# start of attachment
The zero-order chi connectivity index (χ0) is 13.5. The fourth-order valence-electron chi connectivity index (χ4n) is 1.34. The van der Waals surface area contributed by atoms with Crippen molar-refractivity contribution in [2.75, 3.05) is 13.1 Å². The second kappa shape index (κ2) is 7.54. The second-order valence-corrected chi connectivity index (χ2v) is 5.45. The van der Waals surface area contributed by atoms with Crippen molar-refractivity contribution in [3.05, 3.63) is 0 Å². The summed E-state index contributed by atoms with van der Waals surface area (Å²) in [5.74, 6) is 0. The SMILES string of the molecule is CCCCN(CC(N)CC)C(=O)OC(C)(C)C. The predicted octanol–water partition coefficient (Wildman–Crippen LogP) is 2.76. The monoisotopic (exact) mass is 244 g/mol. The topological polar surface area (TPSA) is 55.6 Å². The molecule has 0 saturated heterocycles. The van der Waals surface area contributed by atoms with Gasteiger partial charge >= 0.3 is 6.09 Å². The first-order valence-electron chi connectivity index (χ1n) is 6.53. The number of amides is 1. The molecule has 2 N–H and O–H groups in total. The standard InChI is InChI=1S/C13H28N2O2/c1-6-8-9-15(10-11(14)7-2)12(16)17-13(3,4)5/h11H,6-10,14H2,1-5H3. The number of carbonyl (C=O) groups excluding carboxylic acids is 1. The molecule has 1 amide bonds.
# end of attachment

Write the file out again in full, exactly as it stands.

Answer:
The zero-order chi connectivity index (χ0) is 13.5. The fourth-order valence-electron chi connectivity index (χ4n) is 1.34. The van der Waals surface area contributed by atoms with Crippen molar-refractivity contribution in [2.75, 3.05) is 13.1 Å². The second kappa shape index (κ2) is 7.54. The second-order valence-corrected chi connectivity index (χ2v) is 5.45. The van der Waals surface area contributed by atoms with Crippen molar-refractivity contribution in [3.05, 3.63) is 0 Å². The summed E-state index contributed by atoms with van der Waals surface area (Å²) in [5.74, 6) is 0. The SMILES string of the molecule is CCCCN(CC(N)CC)C(=O)OC(C)(C)C. The predicted octanol–water partition coefficient (Wildman–Crippen LogP) is 2.76. The monoisotopic (exact) mass is 244 g/mol. The topological polar surface area (TPSA) is 55.6 Å². The molecule has 0 saturated heterocycles. The van der Waals surface area contributed by atoms with Gasteiger partial charge >= 0.3 is 6.09 Å². The first-order valence-electron chi connectivity index (χ1n) is 6.53. The number of amides is 1. The molecule has 2 N–H and O–H groups in total. The standard InChI is InChI=1S/C13H28N2O2/c1-6-8-9-15(10-11(14)7-2)12(16)17-13(3,4)5/h11H,6-10,14H2,1-5H3. The number of carbonyl (C=O) groups excluding carboxylic acids is 1. The molecule has 1 amide bonds.